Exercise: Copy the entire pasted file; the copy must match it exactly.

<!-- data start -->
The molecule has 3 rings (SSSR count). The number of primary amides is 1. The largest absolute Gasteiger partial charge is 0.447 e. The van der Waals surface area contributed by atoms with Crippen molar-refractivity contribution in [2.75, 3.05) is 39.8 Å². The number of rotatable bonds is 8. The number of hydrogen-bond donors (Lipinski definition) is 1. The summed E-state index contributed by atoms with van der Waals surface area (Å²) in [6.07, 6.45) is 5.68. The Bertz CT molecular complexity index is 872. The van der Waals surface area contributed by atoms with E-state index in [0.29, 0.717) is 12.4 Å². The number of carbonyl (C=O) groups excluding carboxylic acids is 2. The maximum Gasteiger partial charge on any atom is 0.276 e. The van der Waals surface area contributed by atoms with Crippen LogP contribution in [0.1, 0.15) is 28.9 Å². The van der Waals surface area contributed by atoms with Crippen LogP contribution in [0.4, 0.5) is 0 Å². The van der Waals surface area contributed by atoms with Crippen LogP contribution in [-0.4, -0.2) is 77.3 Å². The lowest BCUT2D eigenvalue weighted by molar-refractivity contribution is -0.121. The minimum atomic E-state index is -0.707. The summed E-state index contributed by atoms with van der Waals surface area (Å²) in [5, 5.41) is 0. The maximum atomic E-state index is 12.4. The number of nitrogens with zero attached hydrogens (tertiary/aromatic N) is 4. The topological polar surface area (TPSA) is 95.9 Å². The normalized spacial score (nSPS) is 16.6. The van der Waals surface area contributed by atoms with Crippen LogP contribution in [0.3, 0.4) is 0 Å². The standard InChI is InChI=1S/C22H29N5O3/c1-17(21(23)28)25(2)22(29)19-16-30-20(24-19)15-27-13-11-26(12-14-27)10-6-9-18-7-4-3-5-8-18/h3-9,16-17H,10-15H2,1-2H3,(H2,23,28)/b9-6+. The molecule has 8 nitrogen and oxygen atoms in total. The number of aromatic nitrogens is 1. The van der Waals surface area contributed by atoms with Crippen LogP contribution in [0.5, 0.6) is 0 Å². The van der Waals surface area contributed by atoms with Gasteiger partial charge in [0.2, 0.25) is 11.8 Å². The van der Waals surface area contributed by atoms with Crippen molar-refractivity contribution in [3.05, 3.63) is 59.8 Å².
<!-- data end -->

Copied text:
The molecule has 3 rings (SSSR count). The number of primary amides is 1. The largest absolute Gasteiger partial charge is 0.447 e. The van der Waals surface area contributed by atoms with Crippen molar-refractivity contribution in [2.75, 3.05) is 39.8 Å². The number of rotatable bonds is 8. The number of hydrogen-bond donors (Lipinski definition) is 1. The summed E-state index contributed by atoms with van der Waals surface area (Å²) in [6.07, 6.45) is 5.68. The Bertz CT molecular complexity index is 872. The van der Waals surface area contributed by atoms with E-state index in [0.29, 0.717) is 12.4 Å². The number of carbonyl (C=O) groups excluding carboxylic acids is 2. The maximum Gasteiger partial charge on any atom is 0.276 e. The van der Waals surface area contributed by atoms with Crippen LogP contribution in [0.1, 0.15) is 28.9 Å². The van der Waals surface area contributed by atoms with Crippen LogP contribution in [0.4, 0.5) is 0 Å². The van der Waals surface area contributed by atoms with Crippen LogP contribution in [-0.4, -0.2) is 77.3 Å². The lowest BCUT2D eigenvalue weighted by molar-refractivity contribution is -0.121. The minimum atomic E-state index is -0.707. The summed E-state index contributed by atoms with van der Waals surface area (Å²) in [5, 5.41) is 0. The maximum atomic E-state index is 12.4. The number of nitrogens with zero attached hydrogens (tertiary/aromatic N) is 4. The topological polar surface area (TPSA) is 95.9 Å². The normalized spacial score (nSPS) is 16.6. The van der Waals surface area contributed by atoms with Crippen LogP contribution in [0.3, 0.4) is 0 Å². The standard InChI is InChI=1S/C22H29N5O3/c1-17(21(23)28)25(2)22(29)19-16-30-20(24-19)15-27-13-11-26(12-14-27)10-6-9-18-7-4-3-5-8-18/h3-9,16-17H,10-15H2,1-2H3,(H2,23,28)/b9-6+. The molecule has 8 nitrogen and oxygen atoms in total. The number of aromatic nitrogens is 1. The van der Waals surface area contributed by atoms with Crippen LogP contribution in [0.5, 0.6) is 0 Å². The van der Waals surface area contributed by atoms with Gasteiger partial charge in [0.2, 0.25) is 11.8 Å². The van der Waals surface area contributed by atoms with Crippen molar-refractivity contribution in [3.05, 3.63) is 59.8 Å².